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Lisbon Top 10

Pinpointing only ten mandatory places in Lisbon is an enormous task, not to say an impossible one. The Portuguese capital is a city with over 2,500 years of history, during which it was inhabited by people from all over the world, blending cultures, religions and ideas into a unique case of ethnic diversity. The streets of the Pombaline downtown are filled with Europeans, Africans, Asians and Latin-Americans, just as much as the historical neighbourhoods echo the sounds of the traditional fado, the Cape-Verdean mornas, the upbeat Angolan kuduro, Brazilian rhythms or Indian melodies. Lisbon is the city that opened the doors to the world and, consequently, welcomed the world through its doors. Whether we’re talking about monuments, cuisine or urban culture, Lisbon is everybody.

user score
5 /10

1 - St. George's Castle

St. George's Castle is divided into two parts: the citadel and the castelejo. While the castelejo refers to the interior part, with a square plant, crenellated walls and ten towers, the citadel refers to the first interior line of walls. Throughout the centuries, the castle suffered from deep erosion, which led to a reconstruction during the 30's and 40's of the 20th century. In fact, the structure that is visited today is a result of that revamp, which recovered a great part of the walls and rose the towers. St. George's Castle is open every day between 9 a.m. and 6 p.m. (9 p.m. from March to October), and regularly hosts shows and exhibits.

user score
7.4 /10

2 - Senhora do Monte viewpoint

From Senhora do Monte, one can watch the Tagus estuary, Graça church, castle of São Jorge and the Mouraria neighbourhood, as well as the pombaline downtown, Carmo's monastery ruins, Monsanto park, the new avenues and other hills of Lisbon. All these points are marked on a tile panel fixed to the balcony, in order to facilitate its identification from that viewpoint. Senhora do Monte viewpoint is integrated in a small garden, filled with leafy trees that provide good shades and some excellent moments of relaxation and dolce far niente.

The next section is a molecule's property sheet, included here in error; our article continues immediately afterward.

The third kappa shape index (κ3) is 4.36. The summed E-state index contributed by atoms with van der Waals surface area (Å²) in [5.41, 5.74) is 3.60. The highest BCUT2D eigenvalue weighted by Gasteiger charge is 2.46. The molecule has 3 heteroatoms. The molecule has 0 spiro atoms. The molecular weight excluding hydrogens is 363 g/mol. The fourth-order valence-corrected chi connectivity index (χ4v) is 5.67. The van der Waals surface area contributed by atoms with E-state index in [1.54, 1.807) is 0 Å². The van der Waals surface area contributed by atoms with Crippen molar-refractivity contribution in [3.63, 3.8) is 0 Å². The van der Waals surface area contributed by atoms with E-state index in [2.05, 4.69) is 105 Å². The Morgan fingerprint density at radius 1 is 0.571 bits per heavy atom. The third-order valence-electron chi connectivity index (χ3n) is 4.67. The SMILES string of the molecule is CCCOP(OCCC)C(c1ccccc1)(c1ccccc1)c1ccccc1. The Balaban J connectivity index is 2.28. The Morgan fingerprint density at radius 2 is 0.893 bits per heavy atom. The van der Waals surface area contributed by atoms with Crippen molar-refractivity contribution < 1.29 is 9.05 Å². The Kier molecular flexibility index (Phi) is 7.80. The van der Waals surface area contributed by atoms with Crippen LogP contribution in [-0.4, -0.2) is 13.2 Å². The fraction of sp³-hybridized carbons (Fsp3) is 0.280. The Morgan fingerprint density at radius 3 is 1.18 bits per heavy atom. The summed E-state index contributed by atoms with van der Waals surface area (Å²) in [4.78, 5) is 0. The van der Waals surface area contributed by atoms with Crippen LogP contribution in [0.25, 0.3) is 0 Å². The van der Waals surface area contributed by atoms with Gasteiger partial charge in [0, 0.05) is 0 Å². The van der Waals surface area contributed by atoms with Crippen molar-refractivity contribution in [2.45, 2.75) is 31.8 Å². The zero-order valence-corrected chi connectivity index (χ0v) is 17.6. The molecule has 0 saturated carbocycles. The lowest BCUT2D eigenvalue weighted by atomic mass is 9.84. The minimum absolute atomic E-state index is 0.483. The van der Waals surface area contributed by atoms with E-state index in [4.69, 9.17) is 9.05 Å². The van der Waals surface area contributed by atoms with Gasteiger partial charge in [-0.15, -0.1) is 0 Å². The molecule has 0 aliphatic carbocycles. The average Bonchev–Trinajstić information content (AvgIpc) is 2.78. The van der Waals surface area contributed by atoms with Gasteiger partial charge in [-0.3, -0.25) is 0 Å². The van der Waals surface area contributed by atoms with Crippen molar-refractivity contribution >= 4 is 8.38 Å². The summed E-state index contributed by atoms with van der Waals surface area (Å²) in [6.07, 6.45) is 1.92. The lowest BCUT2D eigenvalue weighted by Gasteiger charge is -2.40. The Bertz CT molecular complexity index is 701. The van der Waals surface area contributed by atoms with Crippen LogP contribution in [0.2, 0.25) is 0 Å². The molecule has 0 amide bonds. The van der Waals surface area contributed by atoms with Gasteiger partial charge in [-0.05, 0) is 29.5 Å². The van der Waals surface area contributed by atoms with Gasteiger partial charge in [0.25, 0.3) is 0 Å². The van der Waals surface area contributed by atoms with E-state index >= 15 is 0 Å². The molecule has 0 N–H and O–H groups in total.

user score
9 /10

3 - Via Graça

As Via Graça's menu focuses on Portuguese traditional cuisine, expect to find a savory myriad of snacks such as pataniscas de bacalhau (deep fried codfish cake) and veal croquettes. As for main courses, specialties like codfish with corn bread, game pie or roasted lamb really stand out. But save some room for dessert, as you will most certainly want to try the mandatory Belgian chocolate mousse with dried fruits ice-cream, the apple crumble with green apple ice-cream or the house's crème brûlée. Whatever you choice for tonight is, accompany your meal with one of the 3,000 bottles on Via Graça's huge winery.

user score
9.7 /10
From 8

4 - Rua Augusta triumphal arch

In 1815, the six huge stone columns that support the triumphal arch were lifted, but the works were only concluded in 1873. The Romantic style is visible on the statues representing great figures of the Portuguese history: Lusitanian warrior Viriato, discoverer Vasco da Gama, prime-minister marquês de Pombal and military tactical genius Nuno Álvares Pereira. Two reclined figures stand for Tagus and Douro rivers. To reach the top of the arch, visitors must take the elevator to an intermediary chamber with explanatory elements. After a flight of stairs, visitors arrive to the top terrace and its surprising view.